Review and gift idea presented by Róisín Tuohy
For nigh on forty years, Stephen King has been bashing out powerful stories and iconic characters, not to mention terrifying the hell out of people.
On writing is a different kind of book. Written in 2000, as King made a slow recovery from a horrific road accident, it’s a thoughtful reflection on the part words and stories have played in his own life.
King reminisces on the events that made him a writer, a not always easy childhood, an early adulthood that was filled with professional rejection, until he struck gold with a story his wife fished out of the bin (it was, of course, Carrie).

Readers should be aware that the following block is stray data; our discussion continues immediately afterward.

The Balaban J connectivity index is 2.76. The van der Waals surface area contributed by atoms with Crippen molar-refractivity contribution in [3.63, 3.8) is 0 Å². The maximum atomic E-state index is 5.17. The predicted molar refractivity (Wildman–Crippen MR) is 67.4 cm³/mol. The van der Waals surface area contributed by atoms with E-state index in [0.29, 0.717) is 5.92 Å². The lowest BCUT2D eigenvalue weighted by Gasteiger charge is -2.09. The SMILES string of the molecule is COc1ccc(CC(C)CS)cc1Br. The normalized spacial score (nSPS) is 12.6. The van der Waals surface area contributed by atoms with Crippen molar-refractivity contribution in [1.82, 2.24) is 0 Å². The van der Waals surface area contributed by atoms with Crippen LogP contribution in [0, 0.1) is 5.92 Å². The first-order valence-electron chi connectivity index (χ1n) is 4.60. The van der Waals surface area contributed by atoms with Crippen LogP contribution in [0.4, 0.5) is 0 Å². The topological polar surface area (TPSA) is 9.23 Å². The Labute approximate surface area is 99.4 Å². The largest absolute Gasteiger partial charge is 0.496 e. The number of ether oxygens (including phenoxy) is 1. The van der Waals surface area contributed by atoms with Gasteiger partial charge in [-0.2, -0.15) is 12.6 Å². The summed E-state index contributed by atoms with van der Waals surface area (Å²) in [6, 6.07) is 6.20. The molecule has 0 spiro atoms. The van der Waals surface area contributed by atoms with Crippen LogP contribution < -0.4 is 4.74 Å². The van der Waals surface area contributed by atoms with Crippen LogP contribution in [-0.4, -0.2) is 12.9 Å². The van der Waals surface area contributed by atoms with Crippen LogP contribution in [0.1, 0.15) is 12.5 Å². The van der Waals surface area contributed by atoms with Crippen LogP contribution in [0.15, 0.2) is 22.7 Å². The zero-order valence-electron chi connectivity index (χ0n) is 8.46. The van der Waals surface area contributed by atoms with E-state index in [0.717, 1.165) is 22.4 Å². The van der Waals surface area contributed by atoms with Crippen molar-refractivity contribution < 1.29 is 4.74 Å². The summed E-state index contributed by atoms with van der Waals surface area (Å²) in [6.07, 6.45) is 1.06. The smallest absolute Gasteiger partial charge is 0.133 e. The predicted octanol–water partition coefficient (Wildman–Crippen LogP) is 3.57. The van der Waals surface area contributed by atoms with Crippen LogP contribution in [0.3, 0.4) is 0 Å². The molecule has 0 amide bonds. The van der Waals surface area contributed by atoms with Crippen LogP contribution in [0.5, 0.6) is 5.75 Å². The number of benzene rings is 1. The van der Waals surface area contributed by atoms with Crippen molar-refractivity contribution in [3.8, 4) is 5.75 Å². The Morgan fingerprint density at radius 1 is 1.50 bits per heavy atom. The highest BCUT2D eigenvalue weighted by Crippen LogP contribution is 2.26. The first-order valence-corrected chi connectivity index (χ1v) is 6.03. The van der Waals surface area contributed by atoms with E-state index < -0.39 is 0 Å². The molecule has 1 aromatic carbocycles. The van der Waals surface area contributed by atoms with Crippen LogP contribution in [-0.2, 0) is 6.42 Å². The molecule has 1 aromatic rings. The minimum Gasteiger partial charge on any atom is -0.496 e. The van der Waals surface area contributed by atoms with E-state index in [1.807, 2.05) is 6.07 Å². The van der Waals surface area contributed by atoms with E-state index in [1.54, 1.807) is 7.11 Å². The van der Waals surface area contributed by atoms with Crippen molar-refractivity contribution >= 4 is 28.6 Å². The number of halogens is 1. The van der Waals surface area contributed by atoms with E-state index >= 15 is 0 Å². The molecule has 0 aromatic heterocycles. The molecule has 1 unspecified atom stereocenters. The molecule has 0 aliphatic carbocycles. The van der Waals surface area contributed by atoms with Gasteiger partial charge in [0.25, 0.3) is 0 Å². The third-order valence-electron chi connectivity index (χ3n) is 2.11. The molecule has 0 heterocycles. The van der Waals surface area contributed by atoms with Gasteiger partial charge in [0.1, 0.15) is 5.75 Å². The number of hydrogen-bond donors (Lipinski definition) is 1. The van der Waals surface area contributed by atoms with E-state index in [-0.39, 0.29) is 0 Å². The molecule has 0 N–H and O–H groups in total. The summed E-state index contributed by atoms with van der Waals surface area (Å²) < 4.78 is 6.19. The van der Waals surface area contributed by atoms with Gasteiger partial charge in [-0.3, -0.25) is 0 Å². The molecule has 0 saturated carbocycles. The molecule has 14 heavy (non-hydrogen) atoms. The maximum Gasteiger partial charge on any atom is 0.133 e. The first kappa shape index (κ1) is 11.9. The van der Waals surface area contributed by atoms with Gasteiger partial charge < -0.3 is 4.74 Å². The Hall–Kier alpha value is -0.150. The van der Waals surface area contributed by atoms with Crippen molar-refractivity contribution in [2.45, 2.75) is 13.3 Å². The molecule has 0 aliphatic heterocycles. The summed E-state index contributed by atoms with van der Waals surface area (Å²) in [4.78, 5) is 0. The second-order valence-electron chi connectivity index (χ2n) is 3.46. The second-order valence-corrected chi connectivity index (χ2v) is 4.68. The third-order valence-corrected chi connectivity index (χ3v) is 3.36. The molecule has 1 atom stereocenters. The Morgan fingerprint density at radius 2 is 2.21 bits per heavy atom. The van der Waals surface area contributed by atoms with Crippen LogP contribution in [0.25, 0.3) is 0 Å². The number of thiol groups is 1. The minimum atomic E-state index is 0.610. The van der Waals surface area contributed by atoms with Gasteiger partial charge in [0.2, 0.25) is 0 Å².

King dispenses advice that makes it all seem so easy, but even for us lesser souls there are pearls of invaluable wisdom.
If you’re a seat-of-your-pants kind of writer, you’ll love his advice on splurging your first draft onto the page and fixing later. “Write with the door closed, rewrite with the door open,” he says. If it’s good enough for the Master of Horror, it’s good enough for the rest of us.
Reading this book is like chatting with an old friend. Pop it into a stocking for the writer in your life.